Organisations come together to discuss organ donation


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Over 30 representatives from the Hindu and Jain communities came together in London with NHS Blood and Transplant to discuss the best approaches to ensure Hindus and Jains have the information they need about organ donation.

The interactive workshop followed a Parliamentary event in September about organ donation and the Government’s plans to change the system in England hosted by Lord Gadhia, and attended by MP Jackie Doyle Price, the Minister responsible for organ donation.

Lord Gadhia said: “It was fantastic to see so many people come together from different Hindu and Jain organisations to attend the workshop and discuss organ donation.

“It’s an exciting time for organ donation as the Government is moving forward with legislation to change the system. But we need to ensure that people within our communities have a good understanding of the need for donors, the difference donors make and what people should do to register and share their donation decision.

“There is clearly a lot of commitment within the community to promote organ donation. With around 1,000 Asian people waiting for an organ transplant across the UK and those waiting for a kidney transplant waiting longer than white patients for a suitable organ, this drive from within the community is urgently needed and welcome.”

At the workshop, Professor John Forsythe, Medical Director for Organ Donation and Transplantation at NHS Blood and Transplant provided an update on the Government’s planned changes, on the work NHS Blood and Transplant is doing to develop a faith/beliefs declaration and to develop a communications campaign.

The declaration, due to launch later this year, will allow people joining the register or updating their record via organdonation.nhs.uk or the NHS app, to state they would like NHS staff to speak to their family and anyone else appropriate about how organ donation can go ahead in line with their faith or beliefs.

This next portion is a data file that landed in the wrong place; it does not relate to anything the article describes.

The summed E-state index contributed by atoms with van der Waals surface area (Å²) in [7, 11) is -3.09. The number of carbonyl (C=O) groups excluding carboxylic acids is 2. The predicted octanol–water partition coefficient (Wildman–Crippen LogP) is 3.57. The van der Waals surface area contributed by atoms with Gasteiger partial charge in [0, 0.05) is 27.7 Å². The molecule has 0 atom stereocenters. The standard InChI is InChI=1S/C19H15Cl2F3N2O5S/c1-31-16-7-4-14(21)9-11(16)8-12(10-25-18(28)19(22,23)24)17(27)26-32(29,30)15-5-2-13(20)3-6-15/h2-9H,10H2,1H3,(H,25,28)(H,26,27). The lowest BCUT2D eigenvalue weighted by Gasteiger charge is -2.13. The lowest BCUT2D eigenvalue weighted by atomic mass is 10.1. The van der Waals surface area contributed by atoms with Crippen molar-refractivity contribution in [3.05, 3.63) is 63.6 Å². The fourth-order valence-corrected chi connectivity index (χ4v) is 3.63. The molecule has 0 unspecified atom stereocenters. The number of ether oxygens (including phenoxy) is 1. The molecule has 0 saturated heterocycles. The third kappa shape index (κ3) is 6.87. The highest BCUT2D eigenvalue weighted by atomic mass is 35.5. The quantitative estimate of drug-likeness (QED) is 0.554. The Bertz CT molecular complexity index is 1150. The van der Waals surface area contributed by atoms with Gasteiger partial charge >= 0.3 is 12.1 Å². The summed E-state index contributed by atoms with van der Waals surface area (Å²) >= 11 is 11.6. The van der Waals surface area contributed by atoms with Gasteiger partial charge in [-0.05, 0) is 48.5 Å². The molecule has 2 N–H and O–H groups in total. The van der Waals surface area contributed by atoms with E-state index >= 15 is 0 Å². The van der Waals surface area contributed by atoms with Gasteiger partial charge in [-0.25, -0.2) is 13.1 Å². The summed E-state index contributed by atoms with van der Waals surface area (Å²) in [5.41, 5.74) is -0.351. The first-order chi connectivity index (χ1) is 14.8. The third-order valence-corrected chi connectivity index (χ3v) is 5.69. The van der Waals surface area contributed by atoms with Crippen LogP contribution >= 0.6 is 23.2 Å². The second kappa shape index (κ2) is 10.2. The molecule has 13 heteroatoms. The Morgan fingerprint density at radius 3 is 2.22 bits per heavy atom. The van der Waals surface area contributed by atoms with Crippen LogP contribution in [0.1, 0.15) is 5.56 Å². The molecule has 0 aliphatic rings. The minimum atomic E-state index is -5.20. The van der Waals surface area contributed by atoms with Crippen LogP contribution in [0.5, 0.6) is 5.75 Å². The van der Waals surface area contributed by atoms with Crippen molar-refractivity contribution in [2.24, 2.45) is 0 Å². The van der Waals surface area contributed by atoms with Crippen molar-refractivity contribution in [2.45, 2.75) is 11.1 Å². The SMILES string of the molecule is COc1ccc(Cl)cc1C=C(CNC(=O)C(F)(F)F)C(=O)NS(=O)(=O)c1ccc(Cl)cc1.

Professor Forsythe said: “There is clearly so much energy and enthusiasm among the Hindu and Jain communities to work together to promote organ donation, so more lives are saved through organ transplants.

"We want to work together with organisations representing all faiths and belief systems to ensure that we positively address people’s questions and misconceptions about organ donation and ensure they can easily access information about the position of their faith or belief system towards organ donation.”

11-18 November is Inter Faith Week and NHS Blood and Transplant is encouraging people across the different faiths to help dispel myths and misconceptions by talking about organ donation.

Jackie Doyle Price, Minister for Mental Health, Inequalities and Suicide Prevention, said: “To donate is to give someone the gift of life. If you are black or Asian, you are more likely to need a life-saving transplant, but you will have to wait on average half a year longer for a donor match.

“Unfortunately, myths have hindered organ donation in black or Asian communities. This Inter Faith Week I encourage religious leaders in these communities to help spread awareness and understanding of donation, so we can save more lives.”

You can find out information about the Hindu and Jain perspectives on organ donation and register as an organ donor at www.organdonation.nhs.uk

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